Historically, the clinician was responsible for information about the sources, physical and chemical properties, compounding, and dispensing of drugs. These activities are now delegated to pharmacologists and pharmacists. Today the practitioner's responsibility requires the rational clinical use of therapeutic agents for the prevention, diagnosis, and treatment of disease. Understanding how chemicals act on body homeostasis at the molecular level is the foundation for developing new drugs. Understanding drug actions at the molecular level is also the basis for rational pharmacotherapy. In addition, it has been emphasized repeatedly that drugs seldom exert their beneficial effects without also causing adverse side effects. The inevitability of this therapeutic dilemma lends credence to the statement that there are no safe biologically active agents. In dealing with this certainty, once again, the clinician trained in molecular mechanisms of drug action, principles of disposition, pharmacotherapeutics, and toxicology has the advantage.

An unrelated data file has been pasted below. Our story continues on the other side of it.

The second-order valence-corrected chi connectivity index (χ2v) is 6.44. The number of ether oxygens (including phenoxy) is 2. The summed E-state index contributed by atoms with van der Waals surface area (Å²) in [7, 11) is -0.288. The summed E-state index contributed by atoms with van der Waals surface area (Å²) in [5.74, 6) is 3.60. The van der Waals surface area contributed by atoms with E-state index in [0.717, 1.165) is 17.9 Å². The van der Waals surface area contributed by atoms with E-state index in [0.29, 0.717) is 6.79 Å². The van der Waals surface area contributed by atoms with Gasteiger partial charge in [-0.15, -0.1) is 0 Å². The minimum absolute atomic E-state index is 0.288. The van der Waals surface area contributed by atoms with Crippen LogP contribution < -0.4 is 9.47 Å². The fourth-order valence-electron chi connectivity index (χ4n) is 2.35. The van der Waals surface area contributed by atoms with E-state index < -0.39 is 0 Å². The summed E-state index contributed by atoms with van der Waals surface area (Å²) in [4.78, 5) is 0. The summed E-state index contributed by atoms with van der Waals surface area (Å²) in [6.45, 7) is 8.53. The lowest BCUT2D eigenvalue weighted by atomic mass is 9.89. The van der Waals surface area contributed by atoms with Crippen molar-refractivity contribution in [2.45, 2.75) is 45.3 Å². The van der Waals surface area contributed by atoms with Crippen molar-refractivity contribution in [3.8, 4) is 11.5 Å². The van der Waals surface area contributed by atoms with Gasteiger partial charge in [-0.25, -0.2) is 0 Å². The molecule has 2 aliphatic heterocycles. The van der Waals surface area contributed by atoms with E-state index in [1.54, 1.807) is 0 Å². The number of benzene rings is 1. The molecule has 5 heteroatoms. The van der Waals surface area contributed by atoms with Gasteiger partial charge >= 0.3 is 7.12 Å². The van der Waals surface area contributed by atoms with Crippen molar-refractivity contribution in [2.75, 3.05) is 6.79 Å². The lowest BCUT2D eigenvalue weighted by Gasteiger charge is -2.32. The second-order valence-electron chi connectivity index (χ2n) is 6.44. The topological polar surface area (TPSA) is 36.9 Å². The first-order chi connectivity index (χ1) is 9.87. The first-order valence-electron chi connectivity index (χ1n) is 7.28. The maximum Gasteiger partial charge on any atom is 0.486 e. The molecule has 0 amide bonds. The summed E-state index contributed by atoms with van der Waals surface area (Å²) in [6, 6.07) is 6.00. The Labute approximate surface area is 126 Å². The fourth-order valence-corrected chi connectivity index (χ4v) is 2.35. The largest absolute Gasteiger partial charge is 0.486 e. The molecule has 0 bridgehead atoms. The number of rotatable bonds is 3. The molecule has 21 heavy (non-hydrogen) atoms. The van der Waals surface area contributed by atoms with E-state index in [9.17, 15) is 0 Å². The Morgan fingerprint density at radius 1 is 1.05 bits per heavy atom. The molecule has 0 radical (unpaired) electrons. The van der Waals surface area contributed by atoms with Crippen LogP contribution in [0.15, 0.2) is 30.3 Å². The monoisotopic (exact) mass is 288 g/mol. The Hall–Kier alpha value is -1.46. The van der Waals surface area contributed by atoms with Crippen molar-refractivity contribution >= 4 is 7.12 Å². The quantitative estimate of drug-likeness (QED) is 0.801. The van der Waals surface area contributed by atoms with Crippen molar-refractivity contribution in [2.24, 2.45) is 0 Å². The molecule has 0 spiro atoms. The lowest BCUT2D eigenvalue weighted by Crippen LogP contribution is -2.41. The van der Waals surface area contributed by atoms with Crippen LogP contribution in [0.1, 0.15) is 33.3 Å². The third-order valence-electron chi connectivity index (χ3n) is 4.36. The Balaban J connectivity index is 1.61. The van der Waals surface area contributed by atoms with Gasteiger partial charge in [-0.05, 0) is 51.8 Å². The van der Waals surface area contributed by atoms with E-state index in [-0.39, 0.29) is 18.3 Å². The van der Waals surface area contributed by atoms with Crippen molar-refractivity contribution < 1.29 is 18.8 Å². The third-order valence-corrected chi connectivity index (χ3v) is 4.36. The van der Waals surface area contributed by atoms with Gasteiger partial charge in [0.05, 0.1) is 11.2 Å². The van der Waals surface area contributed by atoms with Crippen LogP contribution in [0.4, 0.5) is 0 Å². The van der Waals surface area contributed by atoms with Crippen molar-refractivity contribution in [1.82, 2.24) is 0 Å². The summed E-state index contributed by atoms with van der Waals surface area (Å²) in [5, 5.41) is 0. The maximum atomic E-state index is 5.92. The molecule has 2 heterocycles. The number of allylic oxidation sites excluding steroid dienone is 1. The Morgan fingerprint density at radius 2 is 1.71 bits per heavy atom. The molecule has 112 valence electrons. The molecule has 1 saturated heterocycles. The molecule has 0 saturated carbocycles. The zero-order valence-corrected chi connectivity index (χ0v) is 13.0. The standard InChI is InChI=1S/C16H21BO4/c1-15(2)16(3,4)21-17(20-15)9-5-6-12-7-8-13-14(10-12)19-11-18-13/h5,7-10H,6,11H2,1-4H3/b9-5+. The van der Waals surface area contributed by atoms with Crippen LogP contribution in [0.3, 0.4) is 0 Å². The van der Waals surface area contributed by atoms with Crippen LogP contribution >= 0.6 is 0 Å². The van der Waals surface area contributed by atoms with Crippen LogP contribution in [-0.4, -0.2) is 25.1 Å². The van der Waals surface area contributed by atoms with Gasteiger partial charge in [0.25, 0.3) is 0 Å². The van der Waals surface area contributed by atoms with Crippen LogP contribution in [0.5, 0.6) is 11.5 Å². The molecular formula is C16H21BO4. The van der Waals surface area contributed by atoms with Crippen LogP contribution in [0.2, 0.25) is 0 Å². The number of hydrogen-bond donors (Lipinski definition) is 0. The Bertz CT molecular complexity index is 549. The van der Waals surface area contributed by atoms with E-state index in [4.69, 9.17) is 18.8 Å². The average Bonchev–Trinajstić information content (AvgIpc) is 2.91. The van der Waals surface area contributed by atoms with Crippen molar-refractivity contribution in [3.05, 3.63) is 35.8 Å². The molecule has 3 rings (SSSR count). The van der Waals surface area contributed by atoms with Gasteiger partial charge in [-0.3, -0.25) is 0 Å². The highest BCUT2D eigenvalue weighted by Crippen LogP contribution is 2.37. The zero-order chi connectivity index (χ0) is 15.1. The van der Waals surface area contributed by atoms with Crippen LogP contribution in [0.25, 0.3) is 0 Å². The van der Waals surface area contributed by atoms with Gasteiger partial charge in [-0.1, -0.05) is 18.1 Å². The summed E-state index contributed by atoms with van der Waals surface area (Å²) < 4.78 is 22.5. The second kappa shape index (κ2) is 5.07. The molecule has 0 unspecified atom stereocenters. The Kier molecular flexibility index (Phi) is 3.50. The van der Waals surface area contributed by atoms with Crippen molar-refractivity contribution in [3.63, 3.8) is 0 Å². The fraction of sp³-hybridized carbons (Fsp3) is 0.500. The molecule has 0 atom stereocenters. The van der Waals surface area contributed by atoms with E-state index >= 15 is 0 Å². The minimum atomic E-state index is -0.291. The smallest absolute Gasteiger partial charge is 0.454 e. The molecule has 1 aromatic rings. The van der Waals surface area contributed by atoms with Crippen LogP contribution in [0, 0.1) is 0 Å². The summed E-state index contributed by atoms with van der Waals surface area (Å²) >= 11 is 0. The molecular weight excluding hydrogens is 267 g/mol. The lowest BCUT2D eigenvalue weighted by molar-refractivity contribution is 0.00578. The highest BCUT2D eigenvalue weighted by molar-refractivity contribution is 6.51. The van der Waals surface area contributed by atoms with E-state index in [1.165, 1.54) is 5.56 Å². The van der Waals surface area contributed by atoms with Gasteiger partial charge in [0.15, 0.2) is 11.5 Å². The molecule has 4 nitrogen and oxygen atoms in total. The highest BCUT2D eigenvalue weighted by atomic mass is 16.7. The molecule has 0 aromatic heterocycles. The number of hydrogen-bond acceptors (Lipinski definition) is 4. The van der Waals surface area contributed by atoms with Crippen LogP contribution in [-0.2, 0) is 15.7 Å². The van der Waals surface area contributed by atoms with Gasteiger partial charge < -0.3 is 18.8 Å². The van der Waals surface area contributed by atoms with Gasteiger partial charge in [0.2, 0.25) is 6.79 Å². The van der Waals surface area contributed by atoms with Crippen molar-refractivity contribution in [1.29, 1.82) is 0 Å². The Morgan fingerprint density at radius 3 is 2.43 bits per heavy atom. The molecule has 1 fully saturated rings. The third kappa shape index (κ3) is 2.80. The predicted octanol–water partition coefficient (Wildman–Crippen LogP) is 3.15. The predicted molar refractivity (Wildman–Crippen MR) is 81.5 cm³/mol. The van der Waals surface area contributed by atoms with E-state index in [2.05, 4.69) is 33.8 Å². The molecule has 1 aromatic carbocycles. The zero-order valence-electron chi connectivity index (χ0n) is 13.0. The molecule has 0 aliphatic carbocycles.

|Original language||English (US)|
|Number of pages||17|
|Journal||Dental clinics of North America|
|State||Published - Oct 1 1994|
ASJC Scopus subject areas